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I'm working on some Google Web Toolkit Code that places an AbsolutePanel on top of an image. The way I'm doing this is to:

  1. wait until the image is loaded (i.e. width/height are >0)

  2. get the absolute coordinates of the image in the viewport using image.getAbsoluteLeft() and image.getAbsoluteTop

  3. Set the position of the AbsolutePanel (a direct child of the RootPanel) to the same coordinates using RootPanel.get().setWidgetPosition(myPanel, imageAbsLeft, imageAbsTop);

This works in Chrome and IE. Strangely, though, Firefox always positions the AbsolutePanel "a few" pixels (I'd say between 1 and approx 10? But it varies from page load to page load) above the image. I'm clueless as to what's causing this. Any hints much appreciated!

A live example of this is here: http://yuma-js.github.com. If you click the "Add Annotation" there's a draggable box, which movement is constrained by the AbsolutePanel. You'll notice that the constraining works perfect for Chrome, but is off for FireFox.

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1 Answer

up vote 0 down vote accepted

Morning,

well, I did some research how I could overlay an image with a another object too, and found this article: How to overlay one div over another div.

Based on that I made a similar example using SVG and drawing example, where I draw a rectangle around a space station. What I can tell you is, that you don't want to mix pixel and percentage positioning, and if you can, you should use percentage positioning!

Hope this helps somehow.

Here is my example:

<!DOCTYPE HTML PUBLIC "-//W3C//DTD HTML 4.01//EN">
<html>
<head>
  <title>SVG Example</title>
  <style>
  html, body {
    margin: 0px;
    padding: 0px;
    }

    #container {
        width: 100%;
        height: 100%;
        position: relative;
    }

    #navi, 
    #infoi {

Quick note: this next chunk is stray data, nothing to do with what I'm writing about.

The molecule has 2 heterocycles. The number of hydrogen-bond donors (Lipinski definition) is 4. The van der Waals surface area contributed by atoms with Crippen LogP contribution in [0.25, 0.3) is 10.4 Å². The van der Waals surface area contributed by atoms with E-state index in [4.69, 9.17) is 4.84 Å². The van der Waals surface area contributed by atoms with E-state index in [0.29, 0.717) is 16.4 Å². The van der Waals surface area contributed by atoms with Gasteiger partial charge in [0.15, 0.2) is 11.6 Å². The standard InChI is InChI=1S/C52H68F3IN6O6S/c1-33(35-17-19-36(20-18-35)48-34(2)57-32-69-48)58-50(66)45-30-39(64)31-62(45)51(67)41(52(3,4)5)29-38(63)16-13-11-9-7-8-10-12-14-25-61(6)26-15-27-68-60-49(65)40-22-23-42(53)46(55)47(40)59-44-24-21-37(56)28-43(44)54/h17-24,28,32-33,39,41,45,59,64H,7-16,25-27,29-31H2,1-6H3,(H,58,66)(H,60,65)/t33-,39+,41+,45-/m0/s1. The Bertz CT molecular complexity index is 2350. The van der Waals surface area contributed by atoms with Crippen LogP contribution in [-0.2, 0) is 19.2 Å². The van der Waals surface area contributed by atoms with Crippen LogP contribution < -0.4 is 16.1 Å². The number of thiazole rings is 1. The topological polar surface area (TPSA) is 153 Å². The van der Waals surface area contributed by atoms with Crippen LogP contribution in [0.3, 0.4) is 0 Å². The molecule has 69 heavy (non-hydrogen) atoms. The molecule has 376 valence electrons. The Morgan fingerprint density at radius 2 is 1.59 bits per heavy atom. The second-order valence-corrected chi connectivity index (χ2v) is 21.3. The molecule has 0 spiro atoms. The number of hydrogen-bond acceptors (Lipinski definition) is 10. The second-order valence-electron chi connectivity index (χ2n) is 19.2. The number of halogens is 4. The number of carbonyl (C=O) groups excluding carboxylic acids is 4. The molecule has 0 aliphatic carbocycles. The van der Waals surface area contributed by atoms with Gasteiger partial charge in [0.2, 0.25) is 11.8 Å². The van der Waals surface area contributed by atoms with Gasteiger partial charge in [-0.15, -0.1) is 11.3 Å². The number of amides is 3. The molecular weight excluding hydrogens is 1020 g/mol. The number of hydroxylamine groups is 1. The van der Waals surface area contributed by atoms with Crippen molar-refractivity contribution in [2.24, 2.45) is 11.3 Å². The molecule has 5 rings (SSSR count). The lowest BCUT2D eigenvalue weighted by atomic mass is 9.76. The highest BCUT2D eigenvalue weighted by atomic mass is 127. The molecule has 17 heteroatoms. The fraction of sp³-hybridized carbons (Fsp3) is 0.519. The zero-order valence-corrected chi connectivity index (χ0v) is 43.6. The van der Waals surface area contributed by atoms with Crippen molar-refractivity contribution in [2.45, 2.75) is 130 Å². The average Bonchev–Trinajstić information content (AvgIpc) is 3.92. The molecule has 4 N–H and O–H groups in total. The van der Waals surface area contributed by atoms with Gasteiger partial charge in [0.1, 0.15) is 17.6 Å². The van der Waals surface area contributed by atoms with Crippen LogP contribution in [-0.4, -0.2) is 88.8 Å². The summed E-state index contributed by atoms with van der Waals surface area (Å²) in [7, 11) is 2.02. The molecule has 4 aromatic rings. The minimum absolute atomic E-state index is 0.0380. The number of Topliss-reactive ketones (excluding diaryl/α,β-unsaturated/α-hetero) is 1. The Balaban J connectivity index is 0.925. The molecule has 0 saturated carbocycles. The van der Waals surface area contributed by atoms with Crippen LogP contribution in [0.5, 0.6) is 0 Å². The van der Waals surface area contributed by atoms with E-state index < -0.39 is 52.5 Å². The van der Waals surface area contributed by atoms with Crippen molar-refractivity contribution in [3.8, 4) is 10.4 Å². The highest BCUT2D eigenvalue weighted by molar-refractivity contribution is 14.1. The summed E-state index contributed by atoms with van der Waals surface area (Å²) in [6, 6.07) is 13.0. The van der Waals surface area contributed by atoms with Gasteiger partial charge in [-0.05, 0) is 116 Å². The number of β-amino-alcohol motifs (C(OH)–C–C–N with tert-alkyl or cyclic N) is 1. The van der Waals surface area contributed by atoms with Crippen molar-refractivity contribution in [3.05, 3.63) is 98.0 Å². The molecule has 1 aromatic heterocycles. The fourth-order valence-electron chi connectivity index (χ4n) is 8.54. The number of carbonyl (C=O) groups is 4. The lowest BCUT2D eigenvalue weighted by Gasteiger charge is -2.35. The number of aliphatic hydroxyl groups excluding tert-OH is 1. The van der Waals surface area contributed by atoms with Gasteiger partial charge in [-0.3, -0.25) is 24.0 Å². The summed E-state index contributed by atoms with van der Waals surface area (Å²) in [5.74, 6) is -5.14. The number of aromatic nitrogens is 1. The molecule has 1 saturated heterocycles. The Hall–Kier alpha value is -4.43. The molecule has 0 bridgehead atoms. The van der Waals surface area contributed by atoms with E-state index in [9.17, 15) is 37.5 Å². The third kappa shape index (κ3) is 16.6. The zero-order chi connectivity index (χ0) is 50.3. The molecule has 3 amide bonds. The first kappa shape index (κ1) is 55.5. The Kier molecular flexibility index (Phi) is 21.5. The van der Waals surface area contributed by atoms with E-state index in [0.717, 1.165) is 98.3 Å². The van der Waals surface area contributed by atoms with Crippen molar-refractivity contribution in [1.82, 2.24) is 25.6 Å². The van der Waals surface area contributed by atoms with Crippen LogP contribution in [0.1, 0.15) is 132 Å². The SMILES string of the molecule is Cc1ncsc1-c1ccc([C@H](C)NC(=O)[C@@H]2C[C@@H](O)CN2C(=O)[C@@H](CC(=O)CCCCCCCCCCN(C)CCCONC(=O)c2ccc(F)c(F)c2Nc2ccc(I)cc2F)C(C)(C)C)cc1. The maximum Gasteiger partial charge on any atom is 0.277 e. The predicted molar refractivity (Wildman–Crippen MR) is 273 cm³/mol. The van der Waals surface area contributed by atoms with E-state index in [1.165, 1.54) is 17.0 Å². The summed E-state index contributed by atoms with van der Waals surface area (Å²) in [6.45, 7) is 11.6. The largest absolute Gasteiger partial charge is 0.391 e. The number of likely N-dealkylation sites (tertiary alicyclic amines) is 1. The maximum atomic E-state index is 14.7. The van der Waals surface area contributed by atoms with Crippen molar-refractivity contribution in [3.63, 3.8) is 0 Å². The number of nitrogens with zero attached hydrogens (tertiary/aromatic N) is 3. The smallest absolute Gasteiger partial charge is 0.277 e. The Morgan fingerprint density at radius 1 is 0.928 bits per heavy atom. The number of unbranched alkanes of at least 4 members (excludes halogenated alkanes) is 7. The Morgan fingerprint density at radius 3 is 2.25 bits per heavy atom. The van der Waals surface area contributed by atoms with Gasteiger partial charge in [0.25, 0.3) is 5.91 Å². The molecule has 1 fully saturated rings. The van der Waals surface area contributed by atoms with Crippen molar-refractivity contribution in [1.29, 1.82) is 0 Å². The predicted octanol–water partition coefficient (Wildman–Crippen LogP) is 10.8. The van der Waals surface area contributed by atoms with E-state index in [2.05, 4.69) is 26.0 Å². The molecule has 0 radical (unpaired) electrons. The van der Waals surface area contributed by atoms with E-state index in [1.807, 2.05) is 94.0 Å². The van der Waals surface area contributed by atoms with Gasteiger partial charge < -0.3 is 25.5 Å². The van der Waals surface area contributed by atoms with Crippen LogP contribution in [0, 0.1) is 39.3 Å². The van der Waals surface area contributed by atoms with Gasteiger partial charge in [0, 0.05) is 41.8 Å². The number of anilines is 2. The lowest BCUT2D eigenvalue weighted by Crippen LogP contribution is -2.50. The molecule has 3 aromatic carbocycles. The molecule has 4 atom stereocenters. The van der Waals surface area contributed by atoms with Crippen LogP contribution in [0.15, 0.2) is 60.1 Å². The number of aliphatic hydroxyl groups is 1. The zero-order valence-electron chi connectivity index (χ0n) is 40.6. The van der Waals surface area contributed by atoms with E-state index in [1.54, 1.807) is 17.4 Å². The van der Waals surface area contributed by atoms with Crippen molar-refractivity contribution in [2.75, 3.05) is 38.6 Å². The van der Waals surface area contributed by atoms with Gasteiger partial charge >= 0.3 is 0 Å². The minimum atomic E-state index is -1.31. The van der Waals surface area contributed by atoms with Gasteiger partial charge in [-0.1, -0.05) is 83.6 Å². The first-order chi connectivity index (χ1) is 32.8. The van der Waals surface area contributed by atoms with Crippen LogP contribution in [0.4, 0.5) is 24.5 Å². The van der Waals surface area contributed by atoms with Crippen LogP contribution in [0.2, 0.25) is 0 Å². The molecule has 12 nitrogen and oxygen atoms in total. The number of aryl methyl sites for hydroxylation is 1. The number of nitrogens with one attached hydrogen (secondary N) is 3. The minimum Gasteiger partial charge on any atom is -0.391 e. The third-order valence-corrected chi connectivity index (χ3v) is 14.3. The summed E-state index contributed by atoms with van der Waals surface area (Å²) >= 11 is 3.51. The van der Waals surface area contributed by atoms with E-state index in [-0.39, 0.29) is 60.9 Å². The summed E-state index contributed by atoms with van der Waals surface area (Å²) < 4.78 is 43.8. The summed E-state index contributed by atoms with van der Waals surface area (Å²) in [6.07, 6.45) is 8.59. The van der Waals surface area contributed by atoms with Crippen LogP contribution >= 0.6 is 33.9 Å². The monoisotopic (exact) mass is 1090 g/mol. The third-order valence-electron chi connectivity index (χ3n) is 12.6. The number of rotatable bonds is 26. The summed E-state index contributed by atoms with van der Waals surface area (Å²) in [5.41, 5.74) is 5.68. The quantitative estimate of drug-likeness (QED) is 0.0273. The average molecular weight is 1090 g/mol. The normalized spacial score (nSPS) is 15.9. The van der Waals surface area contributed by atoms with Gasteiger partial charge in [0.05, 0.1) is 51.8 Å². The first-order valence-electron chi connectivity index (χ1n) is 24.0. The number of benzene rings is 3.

width: 100%;
        height: 100%;
        position: absolute;
        top: 0;
        left: 0;
    }

    #infoi {
        z-index: 10;
    }

    #navi img {     

    }
  </style>
</head>
<body>
<div id="container">
    <div class="navi"><img src="http://www.bing.com/fd/hpk2/SpaceStation_ROW1605701719.jpg" width="100%" height="100%"/></div>
    <div id="infoi"><svg xmlns="http://www.w3.org/2000/svg" version="1.1">
       <rect x="65%" y="40%" width="20%" height="30%"
        fill="none" stroke="red" stroke-width="2"/>
        </svg> 
    </div>
</div>
<p>This example draws a fullscreen image and places a fullscreen svg element above it. The svg element then draws a rectangle based on percentage sizes, 

which is around the space Station. If the browser window resizes, the size of the drawn rectanlge changes as well, to always be on top of the space 

station.</p>
<p>Resources for this example where the following links:</p>
<ul>
    <li><a href="http://stackoverflow.com/questions/2941189/how-to-overlay-one-div-over-another-div" >How to overlay one div over another div</a>
    <li><a href="http://de.wikipedia.org/wiki/Svg" >Wikipedia: Scalable Vector Graphics</a>
    <li><a href="http://www.w3.org/TR/SVG/shapes.html" >W3C Recommendation: 9 Basic Shapes</a>
</ul> 
<p>Image from: <a href="http://www.bing.com/">Bing.com</a>, © StockTrek/White/Photolibrary</p> 
</html>
share|improve this answer
    
Hm. It does indeed seem to solve the issue (or at least make it happen less often). The problem, though, is that my code is part of a JavaScript library. I.e. other people will include this in pages not under my control. Still good to know & I can add this to the documentation of my lib. Thx! –  aboutgeo Oct 6 '11 at 10:05
    
I don't know your code but I think its the "cleanest" way to solve it. If you like you can you pls accept it as answer :) –  Stefan Oct 6 '11 at 12:09
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